Comparing Plan II and Liberal Arts Honors
The differences between Plan II Honors and the Liberal Arts Honors programs are numerous, as are the similarities. The two programs are equally distinguished and can both boast of many of the brightest and most talented students at the University of Texas at Austin. Plan II and LAH could be considered sister programs, sometimes sharing information, faculty and a few special events. But the purpose and design of the programs are quite distinct. Size-wise, the programs are similar. Plan II seeks an entering freshman class of about 175 each fall. LAH invites about 120 to 130 entering freshmen.
Plan II students can combine Plan II with other majors, degree or honors programs (Business Honors, Dean’s Scholars, Engineering Honors, Turing Scholars and Health Science Honors), but a student may not be in both Plan II Honors and Liberal Arts Honors. Although Plan II and LAH are quite different, pursuing them together would be a form of “double-dipping” that we don’t allow. Applicants may APPLY to both Plan II and LAH, and may be ADMTTED to both programs. If admitted to both programs however, the applicant must choose the best fit of the two programs.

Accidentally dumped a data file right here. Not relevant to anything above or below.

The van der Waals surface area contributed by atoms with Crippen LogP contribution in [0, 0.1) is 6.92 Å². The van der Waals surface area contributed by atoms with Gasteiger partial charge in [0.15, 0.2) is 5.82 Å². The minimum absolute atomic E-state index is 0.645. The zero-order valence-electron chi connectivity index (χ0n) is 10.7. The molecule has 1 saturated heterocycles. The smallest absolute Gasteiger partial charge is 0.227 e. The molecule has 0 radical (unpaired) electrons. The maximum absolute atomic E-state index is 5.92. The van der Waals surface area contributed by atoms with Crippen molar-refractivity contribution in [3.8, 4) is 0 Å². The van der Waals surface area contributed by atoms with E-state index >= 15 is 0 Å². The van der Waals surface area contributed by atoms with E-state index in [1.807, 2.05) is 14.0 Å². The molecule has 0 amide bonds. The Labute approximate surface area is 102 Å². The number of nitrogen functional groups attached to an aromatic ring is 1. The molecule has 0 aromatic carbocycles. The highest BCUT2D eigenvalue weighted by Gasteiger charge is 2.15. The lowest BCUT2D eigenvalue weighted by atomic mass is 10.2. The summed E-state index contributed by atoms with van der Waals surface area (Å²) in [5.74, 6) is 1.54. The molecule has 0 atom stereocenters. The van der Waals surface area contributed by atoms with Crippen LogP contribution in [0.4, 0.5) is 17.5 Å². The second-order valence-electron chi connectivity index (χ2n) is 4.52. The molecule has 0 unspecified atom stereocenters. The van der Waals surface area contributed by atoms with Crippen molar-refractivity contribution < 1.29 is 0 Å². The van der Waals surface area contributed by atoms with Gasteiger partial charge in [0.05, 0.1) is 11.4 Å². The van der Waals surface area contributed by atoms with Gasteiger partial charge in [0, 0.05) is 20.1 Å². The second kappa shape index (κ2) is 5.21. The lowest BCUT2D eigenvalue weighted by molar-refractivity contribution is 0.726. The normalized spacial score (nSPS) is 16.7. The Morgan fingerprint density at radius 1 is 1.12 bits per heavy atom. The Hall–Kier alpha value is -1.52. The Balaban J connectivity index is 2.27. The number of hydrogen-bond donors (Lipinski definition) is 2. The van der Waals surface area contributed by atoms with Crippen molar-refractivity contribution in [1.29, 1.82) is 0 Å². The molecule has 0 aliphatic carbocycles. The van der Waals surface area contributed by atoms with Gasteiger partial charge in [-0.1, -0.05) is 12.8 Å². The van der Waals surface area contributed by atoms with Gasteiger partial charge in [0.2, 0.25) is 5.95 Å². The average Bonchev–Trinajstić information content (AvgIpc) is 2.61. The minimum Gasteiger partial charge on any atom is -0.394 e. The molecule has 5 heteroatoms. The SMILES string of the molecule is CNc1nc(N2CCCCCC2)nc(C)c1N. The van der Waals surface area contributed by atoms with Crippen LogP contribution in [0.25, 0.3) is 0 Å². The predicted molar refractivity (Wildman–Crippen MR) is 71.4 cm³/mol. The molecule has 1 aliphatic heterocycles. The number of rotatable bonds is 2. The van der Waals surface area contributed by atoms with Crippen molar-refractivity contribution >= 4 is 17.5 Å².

Plan II is an honors program, but also a major in the College of Liberal Arts. A student may, but does not have to, claim or pursue any other major in addition to Plan II. Plan II, as a major, has specific degree requirement courses which are open only to Plan II majors. Major requirements are constituted of core curriculum courses (humanities/liberal arts; sciences; social sciences; math; and fine arts). The major requirements--the Plan II Honors core curriculum--would comprise approximately one-third of a student’s total degree hours; about one quarter of the total hours if the student pursues multiple majors and/or dual-degrees. Plan II is often regarded as the better fit for the student who is looking to study broadly across disciplines and/or focus on a specific discipline or career training (combining other majors and/or degrees with the Plan II major), while still pursuing a broad arts and sciences education. The breadth of the Plan II core curriculum encourages broad study and also allows a huge degree of flexibility that enables majors to easily incorporate multiple majors or concentrations within the usual four-year course of study.
Liberal Arts Honors